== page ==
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Primary Faculty
Peter Espenshade, Ph.D.
Professor
Department of Cell Biology
Johns Hopkins University School of Medicine
725 N. Wolfe Street, 107B Physiology
Baltimore, MD 21205
Telephone: 443-287-5026 (Office)/td>
443-287-5027 (Lab)
Fax: 410-955-4129
Email: peter.espenshade@jhmi.edu
Website: www.jhu.edu/espenshadelab
Affiliations: • BCMB Graduate Program
• CMM Graduate Program
• Center for Metabolism and Obesity Research

 

 

 

 

 

 


Research Topic:  Mechanisms of Molecular Sensing
 
Regulation of Sterol Homeostasis

Elevated serum cholesterol is a primary risk factor for heart disease. A negative feedback mechanism prevents excessive cellular cholesterol accumulation by regulating SREBP, a membrane-bound transcription factor that activates genes required for cholesterol biosynthesis and uptake of cholesterol-rich lipoproteins. We use the genetics of fission yeast as a discovery tool to identify new components of this sterol-sensing pathway in mammalian cells.

Oxygen Sensing

Our characterization of yeast SREBP and its regulator Scap, called Sre1 and Scp1, revealed that fission yeast SREBP-SCAP function in an oxygen sensing pathway. Sre1-Scp1 monitor changes in oxygen-dependent sterol synthesis as an indirect measure of environmental oxygen. Under low oxygen, Sre1 activates a gene expression program that is essential for anaerobic growth. Recently, we extended these studies to the pathogenic basidiomycete, Cryptococcus neoformans. In this organism, Sre1 also controls adaptation to low oxygen and this gene expression program is required for virulence in a mouse model of infection. Thus, an emerging research focus of the lab is to describe the multiple mechanisms that cells use to sense and respond to changes in oxygen supply. We are investigating the function of two new hypoxic regulators using mouse knockout technology. Through this multi-organismal approach, we will identify new regulators of oxygen homeostasis.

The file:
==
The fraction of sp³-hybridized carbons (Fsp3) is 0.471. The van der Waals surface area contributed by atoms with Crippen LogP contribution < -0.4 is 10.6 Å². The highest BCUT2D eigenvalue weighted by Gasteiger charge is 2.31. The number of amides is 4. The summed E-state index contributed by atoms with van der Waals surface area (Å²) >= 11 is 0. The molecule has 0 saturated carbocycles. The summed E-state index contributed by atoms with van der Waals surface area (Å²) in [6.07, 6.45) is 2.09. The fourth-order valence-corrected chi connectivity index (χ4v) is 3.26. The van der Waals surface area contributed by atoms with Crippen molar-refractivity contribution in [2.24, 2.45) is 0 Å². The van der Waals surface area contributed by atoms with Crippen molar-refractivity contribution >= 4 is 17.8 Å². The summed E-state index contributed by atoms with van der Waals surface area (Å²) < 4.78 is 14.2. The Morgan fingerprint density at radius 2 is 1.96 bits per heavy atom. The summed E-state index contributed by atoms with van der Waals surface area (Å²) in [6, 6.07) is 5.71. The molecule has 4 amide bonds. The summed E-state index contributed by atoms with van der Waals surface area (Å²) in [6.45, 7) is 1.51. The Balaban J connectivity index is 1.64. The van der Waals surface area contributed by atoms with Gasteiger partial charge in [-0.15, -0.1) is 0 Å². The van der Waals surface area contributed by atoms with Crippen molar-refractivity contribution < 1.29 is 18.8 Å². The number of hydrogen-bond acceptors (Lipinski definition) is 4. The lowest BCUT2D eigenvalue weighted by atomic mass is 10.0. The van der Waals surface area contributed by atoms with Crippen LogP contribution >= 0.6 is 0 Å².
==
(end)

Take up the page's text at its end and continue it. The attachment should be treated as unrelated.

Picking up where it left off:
Select publications

  1.     Lee CSY, Yeh TL, Hughes BT, Espenshade PJ. 2011. Regulation of the Sre1 hypoxic transcription factor by oxygen-dependent control of DNA binding. Mol. Cell In press.

  2.     Stewart EV, Nwosu CC, Tong Z, Roguev A, Cummins TD, Kim DU, Hayles J, Park HO, Hoe KL, Powell DW, Krogan NJ, Espenshade PJ. 2011. Yeast SREBP cleavage activation requires the Golgi Dsc E3 ligase complex. Mol. Cell 42:160-171.

  3.     Porter JR, Burg JS, Espenshade PJ, Iglesias PA. 2010. Ergosterol regulates SREBP cleavage in fission yeast. J. Biol. Chem. 285:41051-61.

  4.     Bien CM and Espenshade PJ. 2010. SREBP in fungi - Hypoxic transcription factors linked to pathogenesis. Eukaryotic Cell. 9:352-9.

  5.     Osborne TO and Espenshade PJ. 2009. Evolutionary conservation and adaptation in the mechanism that regulates SREBP action: what a long strange tRIP it’s been. Genes and Dev. 23: 2578-2591.

  6.     Bien CM, Chang YC, Nes WD, Kwon-Chung KJ, and Espenshade PJ. 2009. C. neoformans Site-2 protease is required for virulence and survival in the presence of azole drugs. Mol. Microbiol. 74:672-690.

  7.     Lee CY, Stewart EV, Hughes BT and Espenshade PJ. 2009. Oxygen-dependent binding of Nro1 to the prolyl hydroxylase Ofd1 regulates SREBP degradation in yeast. EMBO J. 28:135-43.

  8.     Burg JS, Powell DW, Chai R, Hughes AL, Link AJ and Espenshade PJ. 2008. Insig regulates HMG-CoA reductase by controlling enzyme phosphorylation in fission yeast. Cell Metabolism 8:522-31.

  9.     Hughes BT and Espenshade PJ. 2008. Oxygen-regulated degradation of fission yeast SREBP by Ofd1, a prolyl hydroxylase family member. EMBO J. 27:1491-1501.

10.     Sehgal A, Lee CY, Espenshade PJ. 2007. SREBP controls oxygen-dependent mobilization of retrotransposons in fission yeast. PLoS Genet. 3:1389-1396.

11.     Hughes AL, Powell DW, Bard M, Eckstein J, Barbuch R, Link AJ, Espenshade PJ. 2007. Dap1/PGRMC1 binds and regulates cytochrome P450 enzymes . Cell Metabolism 5:143-149.

12.     Hughes AL, Todd BL, Espenshade PJ. 2005. SREBP pathway responds to sterols and functions as an oxygen sensor in fission yeast. Cell 120:831-842.

 

 

 

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Updated: 8/7/13

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